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20 Nov 2023

The Washington Post

Brazil: Investigators accuse açaí companies of taking advantage of vulnerable communities and their children


"Brazil reckons with dark side of açaí: Rampant, dangerous child labor", 20 November 2023

...Açaí, valued for its nutritive benefits, has become in recent years a top superfood of the international hipster wellness movement — a much-sought ingredient for smoothies and bowls. Sourced almost exclusively from the Amazon rainforest, where it is viewed as a sustainable growth industry for a deforestation-ravaged region, açaí has gained particular popularity in the United States, the world’s top importer...

But the success of the berrylike fruit has largely obscured what Brazilian labor officials call a “grave human right violation” that undergirds it: child labor. The mixture of the extreme poverty in the regions where the fruit grows and the architecture of the tree itself — it rises tall and thin — means that the harvesters who scamper up the stalks to pick it are often young children.

A Washington Post report in 2021 brought international attention to the perils these children face: bone fractures, knife wounds, venomous snake and spider bites. After it was published, the U.S. Department of Labor added açaí to its list of goods produced by child or forced labor. Now Brazil’s Labor Ministry is investigating the harvest. It has already found “dozens” of cases and reports of child labor...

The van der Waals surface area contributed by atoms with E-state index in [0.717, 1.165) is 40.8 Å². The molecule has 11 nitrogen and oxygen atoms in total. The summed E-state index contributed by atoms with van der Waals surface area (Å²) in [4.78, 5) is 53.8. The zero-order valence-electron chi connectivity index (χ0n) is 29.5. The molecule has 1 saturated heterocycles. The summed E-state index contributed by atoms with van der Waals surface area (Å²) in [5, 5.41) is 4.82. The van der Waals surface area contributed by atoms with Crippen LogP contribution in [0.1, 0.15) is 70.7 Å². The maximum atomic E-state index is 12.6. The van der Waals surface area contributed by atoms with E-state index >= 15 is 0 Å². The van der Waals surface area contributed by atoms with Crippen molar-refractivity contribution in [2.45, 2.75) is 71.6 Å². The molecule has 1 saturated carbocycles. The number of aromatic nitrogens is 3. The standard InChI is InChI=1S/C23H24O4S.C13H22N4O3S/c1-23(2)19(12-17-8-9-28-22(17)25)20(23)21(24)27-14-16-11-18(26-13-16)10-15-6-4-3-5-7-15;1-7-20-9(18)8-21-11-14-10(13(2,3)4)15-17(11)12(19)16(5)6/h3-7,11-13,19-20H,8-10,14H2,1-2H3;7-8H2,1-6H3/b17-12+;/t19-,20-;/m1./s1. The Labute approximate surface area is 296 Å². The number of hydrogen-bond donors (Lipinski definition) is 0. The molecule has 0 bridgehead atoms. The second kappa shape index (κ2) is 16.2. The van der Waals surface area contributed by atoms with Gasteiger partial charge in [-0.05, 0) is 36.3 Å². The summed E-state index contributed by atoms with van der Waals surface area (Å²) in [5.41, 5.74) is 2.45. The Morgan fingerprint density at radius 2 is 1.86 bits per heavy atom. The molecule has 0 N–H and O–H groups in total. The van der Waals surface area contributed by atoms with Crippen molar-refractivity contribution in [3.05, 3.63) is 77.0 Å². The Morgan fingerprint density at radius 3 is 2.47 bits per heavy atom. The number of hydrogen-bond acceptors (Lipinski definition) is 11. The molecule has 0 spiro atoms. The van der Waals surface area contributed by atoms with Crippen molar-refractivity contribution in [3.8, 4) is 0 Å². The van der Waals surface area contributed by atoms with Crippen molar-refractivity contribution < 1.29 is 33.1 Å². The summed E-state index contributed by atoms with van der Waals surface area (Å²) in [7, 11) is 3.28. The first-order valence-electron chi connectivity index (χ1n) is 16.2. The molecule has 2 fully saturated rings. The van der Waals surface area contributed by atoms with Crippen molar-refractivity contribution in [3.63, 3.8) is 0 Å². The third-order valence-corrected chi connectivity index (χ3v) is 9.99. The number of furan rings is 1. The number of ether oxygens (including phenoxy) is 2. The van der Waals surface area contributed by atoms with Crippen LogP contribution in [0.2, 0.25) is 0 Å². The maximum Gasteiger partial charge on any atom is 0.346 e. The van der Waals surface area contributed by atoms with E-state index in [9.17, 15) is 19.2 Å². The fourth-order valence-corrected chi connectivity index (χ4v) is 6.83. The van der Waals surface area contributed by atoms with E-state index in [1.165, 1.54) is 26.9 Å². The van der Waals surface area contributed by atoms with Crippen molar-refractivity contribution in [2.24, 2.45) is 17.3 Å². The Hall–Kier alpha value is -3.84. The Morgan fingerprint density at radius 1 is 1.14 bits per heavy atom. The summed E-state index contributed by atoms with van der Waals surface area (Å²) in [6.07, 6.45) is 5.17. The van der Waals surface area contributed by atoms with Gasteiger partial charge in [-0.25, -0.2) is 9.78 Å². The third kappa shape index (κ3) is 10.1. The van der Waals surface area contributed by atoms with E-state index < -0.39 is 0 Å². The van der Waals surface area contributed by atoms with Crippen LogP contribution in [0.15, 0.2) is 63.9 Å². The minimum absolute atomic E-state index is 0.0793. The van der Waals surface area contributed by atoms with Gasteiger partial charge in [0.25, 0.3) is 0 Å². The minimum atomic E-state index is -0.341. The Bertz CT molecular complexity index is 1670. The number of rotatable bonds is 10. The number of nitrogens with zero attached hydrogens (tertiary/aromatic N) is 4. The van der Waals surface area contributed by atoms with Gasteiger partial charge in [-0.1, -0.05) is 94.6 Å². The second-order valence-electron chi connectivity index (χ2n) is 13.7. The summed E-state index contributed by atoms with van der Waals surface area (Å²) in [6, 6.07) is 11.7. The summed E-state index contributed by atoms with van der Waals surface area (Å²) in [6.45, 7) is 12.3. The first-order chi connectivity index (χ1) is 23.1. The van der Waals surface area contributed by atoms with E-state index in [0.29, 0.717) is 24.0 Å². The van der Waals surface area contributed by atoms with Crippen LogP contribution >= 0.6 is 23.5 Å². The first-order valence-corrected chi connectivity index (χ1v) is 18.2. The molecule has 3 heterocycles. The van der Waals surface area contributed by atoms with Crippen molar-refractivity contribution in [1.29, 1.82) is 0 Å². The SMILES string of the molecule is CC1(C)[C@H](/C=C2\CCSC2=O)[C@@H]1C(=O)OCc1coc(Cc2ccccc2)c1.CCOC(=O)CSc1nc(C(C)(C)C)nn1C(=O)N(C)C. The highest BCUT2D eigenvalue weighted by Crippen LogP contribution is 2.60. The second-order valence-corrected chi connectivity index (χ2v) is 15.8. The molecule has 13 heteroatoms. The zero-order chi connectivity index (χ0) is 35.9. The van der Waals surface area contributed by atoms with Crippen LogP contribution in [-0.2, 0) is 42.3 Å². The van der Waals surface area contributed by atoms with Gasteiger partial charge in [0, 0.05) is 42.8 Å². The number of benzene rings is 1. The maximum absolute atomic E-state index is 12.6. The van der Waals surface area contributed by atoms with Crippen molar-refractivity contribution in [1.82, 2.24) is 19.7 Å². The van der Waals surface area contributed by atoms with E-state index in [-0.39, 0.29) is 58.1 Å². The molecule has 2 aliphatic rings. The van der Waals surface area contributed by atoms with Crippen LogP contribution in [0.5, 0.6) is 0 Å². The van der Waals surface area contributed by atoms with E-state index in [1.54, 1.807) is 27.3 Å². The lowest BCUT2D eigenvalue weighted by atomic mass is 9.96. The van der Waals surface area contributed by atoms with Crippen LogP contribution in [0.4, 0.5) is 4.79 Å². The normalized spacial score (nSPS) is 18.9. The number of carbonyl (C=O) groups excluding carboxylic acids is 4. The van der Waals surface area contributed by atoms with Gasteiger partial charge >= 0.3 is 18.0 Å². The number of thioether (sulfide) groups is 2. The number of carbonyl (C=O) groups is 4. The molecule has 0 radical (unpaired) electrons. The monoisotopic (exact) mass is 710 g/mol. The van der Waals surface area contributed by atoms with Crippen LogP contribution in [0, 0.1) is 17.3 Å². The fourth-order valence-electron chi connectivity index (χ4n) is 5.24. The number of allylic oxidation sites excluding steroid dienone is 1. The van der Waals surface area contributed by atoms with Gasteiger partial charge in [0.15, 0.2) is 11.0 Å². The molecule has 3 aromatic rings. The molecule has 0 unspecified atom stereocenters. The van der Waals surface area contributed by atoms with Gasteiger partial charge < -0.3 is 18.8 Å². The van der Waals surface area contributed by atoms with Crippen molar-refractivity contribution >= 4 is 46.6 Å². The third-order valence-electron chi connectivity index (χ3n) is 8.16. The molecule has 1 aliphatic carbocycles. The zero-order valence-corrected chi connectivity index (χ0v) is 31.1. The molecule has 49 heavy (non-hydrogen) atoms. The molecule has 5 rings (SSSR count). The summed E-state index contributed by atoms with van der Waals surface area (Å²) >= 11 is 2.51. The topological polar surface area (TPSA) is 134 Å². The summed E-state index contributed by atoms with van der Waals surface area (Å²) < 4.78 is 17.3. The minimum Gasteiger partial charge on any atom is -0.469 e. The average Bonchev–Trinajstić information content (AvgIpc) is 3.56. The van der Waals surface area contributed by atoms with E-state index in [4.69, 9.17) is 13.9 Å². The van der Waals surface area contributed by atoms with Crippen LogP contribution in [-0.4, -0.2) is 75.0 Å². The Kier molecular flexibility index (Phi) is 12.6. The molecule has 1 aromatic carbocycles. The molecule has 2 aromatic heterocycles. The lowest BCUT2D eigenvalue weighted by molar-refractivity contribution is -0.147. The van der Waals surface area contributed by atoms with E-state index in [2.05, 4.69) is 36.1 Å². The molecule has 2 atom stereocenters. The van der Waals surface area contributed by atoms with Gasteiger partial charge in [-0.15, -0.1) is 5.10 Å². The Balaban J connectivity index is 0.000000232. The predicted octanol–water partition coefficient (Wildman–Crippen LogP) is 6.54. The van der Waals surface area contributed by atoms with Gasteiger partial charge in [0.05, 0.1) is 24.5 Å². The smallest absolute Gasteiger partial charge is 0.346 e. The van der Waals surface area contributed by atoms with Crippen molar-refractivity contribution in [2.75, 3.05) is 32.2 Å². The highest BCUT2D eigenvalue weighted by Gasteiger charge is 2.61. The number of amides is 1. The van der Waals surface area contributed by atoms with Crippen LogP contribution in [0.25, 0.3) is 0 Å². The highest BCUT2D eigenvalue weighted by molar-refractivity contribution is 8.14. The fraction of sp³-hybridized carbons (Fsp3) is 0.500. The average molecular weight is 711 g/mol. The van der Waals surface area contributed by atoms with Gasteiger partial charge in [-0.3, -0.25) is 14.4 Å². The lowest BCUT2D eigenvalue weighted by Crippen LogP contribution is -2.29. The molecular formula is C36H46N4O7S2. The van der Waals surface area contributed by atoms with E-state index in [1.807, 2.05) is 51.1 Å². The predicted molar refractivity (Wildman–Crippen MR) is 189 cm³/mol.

Authorities say it is impossible to guarantee a supply chain free of child labor. But they are demanding improvements. The federal government has given açaí producers and the cities in which they operate until the end of this year’s harvest in November to take steps to curb child labor or face sanctions. Investigators accuse açaí companies of taking advantage of vulnerable communities and their children...

The Post requested comment from four companies that export to the United States. All champion sustainability in their marketing. “Caring for nature and generate social value: this is our commitment,” one says on its website.

Only one of the companies responded. Rafael Ferreira, a spokesman for Petruz Fruity, said the company has doubled its efforts in recent years to combat child labor, earning international certifications that endorse its product as ethically sourced.

“We are not exploiting a poor region,” he said. “We want us all to grow together, in which we all win”...